The Myanmar Times reports that a Burmese employment agency is still sending women to work in Hong Kong despite a government ban. The Myanmar authorities halted the departure of domestic workers to Hong Kong as abuse cases dominated local headlines last May.
Some Burmese helpers are now having second thoughts about working in Hong Kong. According to the Labour Rights Clinic, a Myanmar-based NGO, two women wishing to withdraw from their Hong Kong contracts are under financial pressure from the Gold Mine employment agency which recruited them. One woman reported facing a penalty of K1.6 million (about US$1660) if she breaks her contract.
“We’ve heard bad things about Hong Kong. My mother is worried and doesn’t want me to go there any more. But we can’t afford K1.6 million,” She told the Myanmar Times.
The Burmese Ministry of Labour began permitting applications to work in Hong Kong in late 2013, starting with an initial 200 workers. Sixty of these workers were signed contracts with Gold Mine. The Ministry’s Department of Occupational Safety and Health told The Irawaddy in December 2013 that a labour ambassador would be stationed in Hong Kong to support workers if they faced abuse.
However, as the first group of 19 women arrived in Hong Kong in February 2014, the news of Erwiana’s alleged abuse at the hands of her employer sparked wide protests and media coverage. In May, Myanmar prevented the departure of the remaining workers, claiming the need to evaluate their experiences before sending others. Employment agencies in Yangon told the Myanmar Times that the decision was due to pressure from the international attention on Erwiana’s case.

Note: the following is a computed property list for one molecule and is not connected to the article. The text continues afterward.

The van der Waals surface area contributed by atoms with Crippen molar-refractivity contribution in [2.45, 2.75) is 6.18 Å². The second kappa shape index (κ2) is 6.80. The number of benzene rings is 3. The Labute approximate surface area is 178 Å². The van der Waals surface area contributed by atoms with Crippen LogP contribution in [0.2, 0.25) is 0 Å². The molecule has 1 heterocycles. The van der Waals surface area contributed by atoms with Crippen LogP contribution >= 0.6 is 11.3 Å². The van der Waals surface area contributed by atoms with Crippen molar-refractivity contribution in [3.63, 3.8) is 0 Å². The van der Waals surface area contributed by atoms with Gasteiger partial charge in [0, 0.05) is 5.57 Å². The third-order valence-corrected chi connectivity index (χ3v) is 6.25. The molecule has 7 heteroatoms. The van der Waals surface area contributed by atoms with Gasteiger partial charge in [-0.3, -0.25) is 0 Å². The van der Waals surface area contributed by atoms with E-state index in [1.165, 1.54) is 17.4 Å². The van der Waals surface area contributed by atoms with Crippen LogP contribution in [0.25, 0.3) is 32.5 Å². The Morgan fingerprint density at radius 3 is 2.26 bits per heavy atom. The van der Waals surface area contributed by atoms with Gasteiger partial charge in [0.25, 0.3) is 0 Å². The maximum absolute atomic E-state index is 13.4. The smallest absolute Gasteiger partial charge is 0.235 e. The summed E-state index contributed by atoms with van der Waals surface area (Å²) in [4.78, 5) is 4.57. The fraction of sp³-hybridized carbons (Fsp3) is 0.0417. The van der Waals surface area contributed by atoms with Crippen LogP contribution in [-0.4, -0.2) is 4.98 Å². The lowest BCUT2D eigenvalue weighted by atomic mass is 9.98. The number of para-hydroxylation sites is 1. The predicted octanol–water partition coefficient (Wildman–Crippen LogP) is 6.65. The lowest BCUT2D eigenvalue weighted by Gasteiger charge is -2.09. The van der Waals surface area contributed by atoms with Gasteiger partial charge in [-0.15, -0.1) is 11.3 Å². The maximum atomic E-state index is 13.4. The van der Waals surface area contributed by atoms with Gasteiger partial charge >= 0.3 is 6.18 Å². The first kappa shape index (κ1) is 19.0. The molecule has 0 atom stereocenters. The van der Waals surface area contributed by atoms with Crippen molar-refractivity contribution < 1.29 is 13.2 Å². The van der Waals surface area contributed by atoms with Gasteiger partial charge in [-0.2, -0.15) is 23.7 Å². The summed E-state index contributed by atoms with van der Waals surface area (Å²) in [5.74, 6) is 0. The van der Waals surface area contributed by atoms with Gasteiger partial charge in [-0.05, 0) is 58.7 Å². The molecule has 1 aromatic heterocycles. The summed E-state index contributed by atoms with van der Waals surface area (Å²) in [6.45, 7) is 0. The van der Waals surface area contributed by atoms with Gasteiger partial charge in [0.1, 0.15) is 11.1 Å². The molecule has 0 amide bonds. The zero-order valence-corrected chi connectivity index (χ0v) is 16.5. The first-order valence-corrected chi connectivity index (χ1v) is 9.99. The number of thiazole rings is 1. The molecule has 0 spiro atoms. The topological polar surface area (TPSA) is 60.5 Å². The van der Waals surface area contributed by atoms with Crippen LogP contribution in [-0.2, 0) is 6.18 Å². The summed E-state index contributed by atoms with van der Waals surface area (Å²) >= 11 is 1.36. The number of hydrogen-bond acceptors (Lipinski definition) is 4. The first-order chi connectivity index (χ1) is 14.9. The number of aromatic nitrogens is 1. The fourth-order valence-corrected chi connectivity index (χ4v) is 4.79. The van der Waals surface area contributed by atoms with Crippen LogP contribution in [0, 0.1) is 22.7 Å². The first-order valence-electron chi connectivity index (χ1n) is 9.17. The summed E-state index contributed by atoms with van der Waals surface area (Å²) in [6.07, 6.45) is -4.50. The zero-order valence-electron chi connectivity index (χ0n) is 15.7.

Rising demand from Hong Kong
In August, Burmese officials called for the Myanmar Overseas Employment Agencies Federation to ensure that its member agencies take measures to protect their workers. However, a representative from the Federation told the Myanmar Times that the Ministry of Labour had allowed Gold Mine to continue sending workers in accordance with its November 2013 permit in order to prevent the company from suffering heavy financial losses. The agency has already reported pressure from its Hong Kong based counterpart, Golden Mind, which is reportedly facing legal action from employers whose workers did not arrive as expected.
According to the South China Morning Post, Gold Mine charges domestic workers HK$16,000 for employment to cover training and other related costs – the highest fees of any agency in Hong Kong.